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News-Sentinel.com Your Town. Your Voice.
Opening Arguments


The Memphis Commercial-Appeal is getting a lot of heat from those with concealed-carry permits angry over a searchable database of Tennesseans with the permits:

Gun owners say the database is an invasion of privacy and makes permit holders easy targets for burglaries. They have flooded the newspaper with complaints — some 600 e-mails daily, threatened staff and posted personal information about newspaper employees, including Google maps to some homes.

The Commercial Appeal added the database to its Web site in December, but it did not draw attention until an early February story about a parking spot argument that ended with a motorist shot dead.

About five years ago, The News-Sentinel did a story about local gun-permit holders and considered putting the searchable database online. Before taking that step, editors here decided to conduct a poll, which we did through the editorial page. We got more than 3,000 responses, an astonishing result, and the same kind of people protesting the Knoxville move made our results lopsided. "Don't put it online" won by about a 95-5 percent margin. For several reasons, including the poll results, we decided not to put the database online.

So who made the right call, the Knoxville paper or the Fort Wayne one? Were we being responsible in listening to the critics who said we'd be putting people in danger? Or were we being cowards and failing in our duty to publish public information?


Bob G.
Mon, 03/02/2009 - 12:08pm

(imho) YOU guys got it "right", but the leftists would say otherwise (public records et al).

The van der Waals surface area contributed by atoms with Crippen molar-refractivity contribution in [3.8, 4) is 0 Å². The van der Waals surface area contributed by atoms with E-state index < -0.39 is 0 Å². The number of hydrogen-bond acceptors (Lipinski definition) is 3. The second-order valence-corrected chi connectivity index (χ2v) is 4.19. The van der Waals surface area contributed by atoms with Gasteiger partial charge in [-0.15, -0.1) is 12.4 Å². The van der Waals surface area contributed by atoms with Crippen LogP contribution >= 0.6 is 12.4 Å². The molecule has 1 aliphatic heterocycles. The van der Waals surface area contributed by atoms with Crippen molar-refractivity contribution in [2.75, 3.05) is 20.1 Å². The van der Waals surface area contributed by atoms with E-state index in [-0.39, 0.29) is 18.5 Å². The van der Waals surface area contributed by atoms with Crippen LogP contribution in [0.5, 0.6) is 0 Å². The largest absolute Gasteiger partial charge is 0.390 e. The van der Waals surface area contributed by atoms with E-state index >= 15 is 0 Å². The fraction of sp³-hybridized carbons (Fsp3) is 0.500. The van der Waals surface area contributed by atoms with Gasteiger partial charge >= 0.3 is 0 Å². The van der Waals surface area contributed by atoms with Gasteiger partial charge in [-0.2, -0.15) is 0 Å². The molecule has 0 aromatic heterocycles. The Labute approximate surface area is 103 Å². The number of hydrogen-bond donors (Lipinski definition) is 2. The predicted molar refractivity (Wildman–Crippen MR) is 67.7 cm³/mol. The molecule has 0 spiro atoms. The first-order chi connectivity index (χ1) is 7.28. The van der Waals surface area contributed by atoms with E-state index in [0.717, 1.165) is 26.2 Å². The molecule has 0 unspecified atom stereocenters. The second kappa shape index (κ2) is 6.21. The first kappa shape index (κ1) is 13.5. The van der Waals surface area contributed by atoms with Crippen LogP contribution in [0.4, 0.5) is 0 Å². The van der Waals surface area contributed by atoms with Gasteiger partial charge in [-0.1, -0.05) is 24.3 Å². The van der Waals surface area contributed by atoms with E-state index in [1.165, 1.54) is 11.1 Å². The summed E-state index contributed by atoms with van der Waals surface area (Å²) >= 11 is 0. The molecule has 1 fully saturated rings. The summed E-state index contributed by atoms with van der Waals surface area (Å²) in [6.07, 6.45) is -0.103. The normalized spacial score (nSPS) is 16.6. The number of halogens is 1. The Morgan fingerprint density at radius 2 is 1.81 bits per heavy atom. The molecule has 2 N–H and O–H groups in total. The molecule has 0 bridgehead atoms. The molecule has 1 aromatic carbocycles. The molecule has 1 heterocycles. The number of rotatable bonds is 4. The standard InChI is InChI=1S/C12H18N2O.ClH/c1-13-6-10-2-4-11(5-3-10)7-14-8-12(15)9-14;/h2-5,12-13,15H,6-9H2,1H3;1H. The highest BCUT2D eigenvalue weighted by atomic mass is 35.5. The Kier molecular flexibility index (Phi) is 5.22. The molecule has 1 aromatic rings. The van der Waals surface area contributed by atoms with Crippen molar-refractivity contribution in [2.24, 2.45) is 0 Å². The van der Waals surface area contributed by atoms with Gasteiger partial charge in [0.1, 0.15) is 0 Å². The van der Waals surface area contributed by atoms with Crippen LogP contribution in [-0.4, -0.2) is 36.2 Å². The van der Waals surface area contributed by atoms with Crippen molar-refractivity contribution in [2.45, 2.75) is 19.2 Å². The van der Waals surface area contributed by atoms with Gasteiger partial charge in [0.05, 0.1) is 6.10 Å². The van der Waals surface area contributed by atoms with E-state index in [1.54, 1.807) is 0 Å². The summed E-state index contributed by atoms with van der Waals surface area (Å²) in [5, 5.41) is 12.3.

Personally, I feel the ONLY people that should be privy to such records as the CCPs should be law-enforcement, and (maybe) prospective employers (with a non-disclosure provision).

I mean, we sure don't WANT to let criminals know where they can get FREE guns...(especially in MY neighborhood), do we?

And Memphis (Knoxville) wouldn't be one of my FIRST choices to post CCPs online, anyway...they've got enough crime as it is.
Posting databases with convicted sex offenders and felons is ONE thing (that protects the citizens and our children)...posting which LAW-ABIDING CITIZEN has a gun permit is quite another (that protects the criminal).

William Larsen
Mon, 03/02/2009 - 2:09pm

I agree somewhat that the News Sentinel got it right. Basically any information provided to a government agency about an individual is not public unless required to do so by statute. The gun permit requires information from the applicant. I would be curious as to what statute authorizes the dissemination of this information.

Based on my dealings with the BMV, IRS and other government agencies, they have seldom read the statues and when they disagree with them write regulations that contradict them. Then they will plead a write of mandamus stating that the courts have no jurisdiction to order the government agency to do something a statute requires them to do and they are not doing.

Michael B-P
Thu, 03/05/2009 - 9:59am

"the courts have no jurisdiction to order the government agency to do something a statute requires them to do and they are not doing."

... and they will plead the writ of mandamus, meaning such a writ has been issued in the first place and they are refusing to comply? How can a government agency possibly legally refuse such a writ, particularly if, by definition, it is issue by a higher government authority?

Andrew Jarosh
Thu, 03/05/2009 - 9:40pm

We don't want criminals to know where they can get free guns? Jeez, if I know my criminals, the last place I would think burglarizing would be a home inhabited by someone with a gun.
It's the same deterrent as take home police cars: Show might, show authority, show some fire power, and the crooks will go elsewhere.